Deoxyribonucleic Acid Research Paper

651 Words 3 Pages
Deoxyribonucleic acid consists of a phosphate and deoxyribose backbone, and four different nitrogenous bases. These bases are adenine, guanine, cytosine, and thymine. Ribonucleic acid, the molecule formed in the transcription of DNA, is made up of phosphate, ribose, and adenine, guanine, cytosine, and uracil.
The backbone of DNA consists of a phosphate bonded to a deoxyribose molecule. Deoxyribose is a sugar containing five carbons, and it is called deoxyribose as it is missing an oxygen atom on C2. The sugar found in RNA is oxygenated at this carbon, and is called ribose.
The nucleotides of DNA are linked with phosphates at the 3' and 5' ends of the deoxyribose sugar. The 3' and 5' carbons of the deoxyribose molecule form single bonds with separate phosphate molecules. These bonds are 3’-5’ phosphodiester bonds. At one end of the DNA molecule will be a free 3' end, and at the other will be a free 5' end.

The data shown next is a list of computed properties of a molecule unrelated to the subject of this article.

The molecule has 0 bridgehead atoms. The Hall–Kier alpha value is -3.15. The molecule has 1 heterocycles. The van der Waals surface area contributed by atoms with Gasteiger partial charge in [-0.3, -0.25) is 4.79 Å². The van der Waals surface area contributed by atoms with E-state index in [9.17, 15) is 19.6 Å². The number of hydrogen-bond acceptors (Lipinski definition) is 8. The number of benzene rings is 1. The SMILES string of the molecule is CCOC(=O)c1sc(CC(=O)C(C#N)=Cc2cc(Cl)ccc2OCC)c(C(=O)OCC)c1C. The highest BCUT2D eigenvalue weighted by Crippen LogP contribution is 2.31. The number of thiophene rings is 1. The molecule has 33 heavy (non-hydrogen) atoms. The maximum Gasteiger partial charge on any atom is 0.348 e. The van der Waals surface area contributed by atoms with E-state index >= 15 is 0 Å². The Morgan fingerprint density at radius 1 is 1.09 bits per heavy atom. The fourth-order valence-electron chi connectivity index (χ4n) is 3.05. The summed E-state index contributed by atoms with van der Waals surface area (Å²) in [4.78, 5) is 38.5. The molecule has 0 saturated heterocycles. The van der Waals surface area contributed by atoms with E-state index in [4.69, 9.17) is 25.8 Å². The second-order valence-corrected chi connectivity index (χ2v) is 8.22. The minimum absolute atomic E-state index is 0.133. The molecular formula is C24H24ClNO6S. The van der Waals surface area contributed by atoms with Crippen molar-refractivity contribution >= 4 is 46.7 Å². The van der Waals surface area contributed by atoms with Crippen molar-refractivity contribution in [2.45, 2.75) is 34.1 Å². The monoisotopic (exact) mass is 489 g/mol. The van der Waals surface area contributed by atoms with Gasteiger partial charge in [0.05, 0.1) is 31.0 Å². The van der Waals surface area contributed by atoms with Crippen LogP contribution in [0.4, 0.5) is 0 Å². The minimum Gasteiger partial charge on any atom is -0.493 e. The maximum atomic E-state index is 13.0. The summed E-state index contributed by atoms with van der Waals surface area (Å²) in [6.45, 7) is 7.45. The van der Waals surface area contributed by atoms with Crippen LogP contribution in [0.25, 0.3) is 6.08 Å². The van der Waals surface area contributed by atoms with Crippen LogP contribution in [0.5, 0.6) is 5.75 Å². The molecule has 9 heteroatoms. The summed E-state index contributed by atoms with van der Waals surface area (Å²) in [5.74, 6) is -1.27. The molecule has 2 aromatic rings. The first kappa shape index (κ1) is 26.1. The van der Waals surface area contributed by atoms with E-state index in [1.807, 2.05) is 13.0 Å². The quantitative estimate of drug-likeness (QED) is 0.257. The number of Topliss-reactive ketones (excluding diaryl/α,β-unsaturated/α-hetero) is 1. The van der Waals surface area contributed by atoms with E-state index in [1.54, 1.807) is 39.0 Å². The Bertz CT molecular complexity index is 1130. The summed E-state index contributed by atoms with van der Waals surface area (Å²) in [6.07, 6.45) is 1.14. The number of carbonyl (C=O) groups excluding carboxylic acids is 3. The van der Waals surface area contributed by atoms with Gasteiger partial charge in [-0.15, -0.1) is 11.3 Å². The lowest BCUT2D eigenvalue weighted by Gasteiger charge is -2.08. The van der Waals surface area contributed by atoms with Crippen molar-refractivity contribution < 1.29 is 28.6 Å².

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The bases all happen to be heteroaromatic, as they contain two different elements in their aromatic system, namely carbon and nitrogen. The purines, containing two rings, are an example of a fused ring system, where in fact the electrons in what appear to be two distinct rings are delocalised across the whole ring system as one. The pyrimidines, which contain only one ring, also have delocalised electrons, as all aromatic molecules do. The double stranded DNA molecule is formed when these nitrogenous bases join via hydrogen bonds. Adenine bonds with thymine, and guanine bonds with cytosine. This was first strongly hinted at by the findings of Dr. Erwin Chargaff, a biochemist who discovered that the ratios of adenine to thymine and guanine to cytosine were approximately equal. The idea of base pairs existing also helped to explain the double helical shape of the double-stranded DNA molecule. The only difference is in DNA transcription, when adenine bonds with uracil in place of

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